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Democracy, Islam and Secularism in Turkey edited by Ahmet Kuru and Alfred Stepan. Published by Columbia University Press, New York. Part of the Religion, Culture, and Political Life Series. 2012.
This book is based on a series of conferences held between 2008 and 2010 on the politics of revising the secular but not sufficiently democratic 1982 Turkish constitution. Among those engaged in the debate are the judiciary, the army, the Islamist Justice and Development Party (AKP), and pro-democracy groups. The Turkish AKP is described in the book as an Islamically inspired, conservative, and democratic party, like the German Christian Democratic Party. A complex factor of the discussions is the erosion of Kemalist ideology (a form of extreme secularism based on European interpretations) and its pre-eminence in Turkish political discourse. The prominent question that arises from the book is how the “Turkish Model could” truly inspire and influence the Middle East today? Another complexity is the erosion of Kemalist (a form of extreme secularism based on European interpretations) ideology’s pre-eminence in Turkish political discourse.
The book is a collection of a dozen thinkers about modern Turkish political history. It starts with Karen Barkey of Columbia University discusses the realism in which the Ottoman administration handled minorities and the limits to Ottoman toleration. Barkey reminds readers to keep in mind that the Ottoman system of governance evolved in a pre-modern society. The Ottomans separated religion as an institution, as a system of meanings connected to a community of faith, as a facilitator in the administration of empire, and finally as a system of beliefs for everyday practice. The Millet System allowed certain freedoms but also persecuted minorities; it was allowed when the minority was integrated into the structure of the state and persecuted when unstructured or allied to enemies of the Ottoman state. Barkey also discusses how the Ottomans exploited Sunni-Sufi, and Sunni-Shiite tensions to concentrate power in the Sultan’s hands at the expense of the clergy. A crucial question arises as a result of all this political historical exploration: is there a usable past in Ottoman history for Turkey, or for the Arab Muslim world as a whole? Barkey advocates that Turanism (Turkish nationalism) as a counter to Ottoman imperial society created a mono-lingual, mono-ethnic, and mono-religious society that exacerbated tensions. Of course, the Ottoman state is in the eye of the beholder, and the Turanism assimilation policies were not accepted by all groups present: the Arabs, Kurds, and Armenians.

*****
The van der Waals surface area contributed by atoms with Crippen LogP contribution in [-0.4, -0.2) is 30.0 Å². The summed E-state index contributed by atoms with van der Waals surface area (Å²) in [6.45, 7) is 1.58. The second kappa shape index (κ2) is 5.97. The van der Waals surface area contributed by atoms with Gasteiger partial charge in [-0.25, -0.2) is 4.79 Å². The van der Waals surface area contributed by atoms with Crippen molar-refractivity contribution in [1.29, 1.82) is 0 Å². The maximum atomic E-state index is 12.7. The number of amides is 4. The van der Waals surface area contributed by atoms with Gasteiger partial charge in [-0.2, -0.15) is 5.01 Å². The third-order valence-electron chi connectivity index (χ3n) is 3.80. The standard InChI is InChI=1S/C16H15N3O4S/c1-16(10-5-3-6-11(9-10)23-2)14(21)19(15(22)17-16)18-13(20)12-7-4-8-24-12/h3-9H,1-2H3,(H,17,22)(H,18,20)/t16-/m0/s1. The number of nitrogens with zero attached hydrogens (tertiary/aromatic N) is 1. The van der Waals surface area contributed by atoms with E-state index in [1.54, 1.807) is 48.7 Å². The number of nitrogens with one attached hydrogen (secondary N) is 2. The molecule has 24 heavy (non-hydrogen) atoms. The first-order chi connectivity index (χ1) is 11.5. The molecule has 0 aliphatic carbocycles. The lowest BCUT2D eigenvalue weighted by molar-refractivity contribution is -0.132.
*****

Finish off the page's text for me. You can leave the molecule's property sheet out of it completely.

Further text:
M. Sukru Haniologu has a chapter entitled, “The Historical Roots of Kemalism.” In my opinion, anything by Haniologu is worth reading, and his book, “Ataturk: An Intellectual Biography,” was among the few deep explanations into the political education and psychology of Turkey’s founder, Mustafa Kemal. Kemal did not produce an ideology. Rather, it was his disciples and followers who crafted the creed of Kemalism with a right-wing and left-wing variant. The so-called, “Six Arrows,” of Ataturk’s Republican People’s Party were too vague and open to wide interpretations. Ataturk’s magnum opus “The Speech,” would be unsuccessfully turned into a text, and even this contains land descriptions and tactics of the Turkish War of Independence. Haniologu exposes the roots of Kemalist scientism and its approach to religion; it would be based on the German philosophy of Vulgarmaterialismus, a mix of materialism, scientism, and Social Darwinism. Mustafa Kemal wanted a Turkish nationalism shaped by scientism, racial models, phrenology, and Social Darwinism, which may have been in fashion before World War II, but would be unacceptable for western democracies today. We must understand the nature of secularism that evolved in Turkey in order to discover that even Americans would not find this model to its liking.
Ergun Ozbudun of Istanbul’s Bilknet University claims that Turkish society is reasonably pluralistic, but this is not reflected in the nation’s political structure. National culture is defined in such a way that there is no room for multi-culturalism. The fourth chapter of the book compares the notion of laicism, or “laiklik,” in Turkish, as practiced in Turkey, Senegal and France. Laicism is a form of secularism that has no tolerance of religion or God in the public space. These three nations are grappling with the question of how much space religion should have in the public sphere. Umit Cizre of Istanbul’s Sehir University discusses the new policy of engagement between the military, society, and the Islamist AKP. This chapter allows the reader to understand the infamous Ergenakon Conspiracy that gripped Turkey these past several years. Was it a military coup? Was it an AKP purge of the military? More members of the United States military interested in NATO, Turkey, Europe and the Middle East need to wrap their minds in this conspiracy and what it portends to civil-military relations not only in Turkey, but also in the wider region.
CDR Aboul-Enein wishes to thank Ms. Dorothy Corley for her edits to this review.